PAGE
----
An evangelist is traditionally defined as a person who seeks to convert others to their faith, but more recently it can also mean someone who talks about something with great enthusiasm. And while word of mouth has always been acknowledged to be the best advertising, that is particularly true in our era of social media and online reviews.

The article on evangelism marketing on Wikipedia (hey, at least I’m being honest about my source!), points out that “As they act independently, evangelist customers often become key influencers. The fact that evangelists are not paid or associated with any company make their beliefs perceived by others as credible and trustworthy.”   The article goes on to quote Guy Kawasaki, formerly of Apple Computer, as saying that evangelist customers spread their recommendations and recruit new customers out of pure belief, not for goods or money.

What makes a customer become an evangelist for your store?  I would say that there are two key points: you need to give personal service, and to exceed expectations.

Personal service, as I have often mentioned, is what sets an independent retailers apart from their big box competitors.  Online stores have tried to provide this by using algorithms that say “If you like this, you might also like that” as well as emails saying that they notice when you put something in your virtual shopping cart and then don’t complete the sale. But that’s not the same thing as getting a recommendation from a real human being.

Another aspect of personal service that a small shop can do well is showing concern and interest in a customer’s needs.  This is not always an efficient use of time, but we didn’t chose shopkeeping as a career so that we could squeeze the maximum potential profit out of every moment, did we?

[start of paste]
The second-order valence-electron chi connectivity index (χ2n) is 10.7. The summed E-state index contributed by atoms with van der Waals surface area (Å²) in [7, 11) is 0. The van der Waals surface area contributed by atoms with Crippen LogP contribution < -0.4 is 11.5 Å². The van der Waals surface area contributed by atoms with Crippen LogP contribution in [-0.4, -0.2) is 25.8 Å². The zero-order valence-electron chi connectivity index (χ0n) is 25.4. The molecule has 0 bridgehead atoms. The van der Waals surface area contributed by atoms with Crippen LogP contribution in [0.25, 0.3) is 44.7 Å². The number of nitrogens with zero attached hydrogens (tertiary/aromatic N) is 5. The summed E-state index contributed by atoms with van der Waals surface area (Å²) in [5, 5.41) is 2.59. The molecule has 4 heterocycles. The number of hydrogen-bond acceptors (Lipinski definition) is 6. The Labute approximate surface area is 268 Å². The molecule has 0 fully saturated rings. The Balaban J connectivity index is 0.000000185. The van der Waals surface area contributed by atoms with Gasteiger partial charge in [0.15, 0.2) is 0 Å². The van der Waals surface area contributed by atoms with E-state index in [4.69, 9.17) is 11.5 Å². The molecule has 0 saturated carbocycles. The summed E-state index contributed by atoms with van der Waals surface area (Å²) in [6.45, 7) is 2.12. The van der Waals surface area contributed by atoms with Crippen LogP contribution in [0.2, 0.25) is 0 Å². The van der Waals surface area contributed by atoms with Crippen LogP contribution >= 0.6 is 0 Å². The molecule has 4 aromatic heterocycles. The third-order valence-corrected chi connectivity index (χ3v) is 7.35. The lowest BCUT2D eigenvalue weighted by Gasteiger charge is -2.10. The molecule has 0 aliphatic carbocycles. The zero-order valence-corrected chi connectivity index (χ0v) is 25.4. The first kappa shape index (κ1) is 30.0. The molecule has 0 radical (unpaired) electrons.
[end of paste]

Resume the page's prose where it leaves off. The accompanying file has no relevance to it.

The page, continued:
Exceeding expectations can be more of a challenge.  Can you offer fancy gift wrapping, fulfill a special order, or carry a purchase out to the car? A customer might even feel you’ve gone beyond the average when you recommend another store when you’re out of stock on an item (better yet, call the other store to make sure it’s in stock there).  You can surprise a customer by mentioning that a less expensive item would be the better choice, or by offering a product demonstration.  Even taking an item out of its packaging or display case so that the customer can handle it is something that is beyond the expectation of many shoppers today.

Showing earnest appreciation for every purchase creates a final impression that may carry over to a recommendation when a customer is talking about his or her shopping experience (or writing an online review). A formal program that recognizes and rewards your top shoppers is also a good investment. You can’t intentionally create evangelical customers, but you can do your best to make sure that everyone that passes through your doors has a positive experience — especially those likely to be your most vocal fans.

Happy Retailing,
Carol “Orange” Schroeder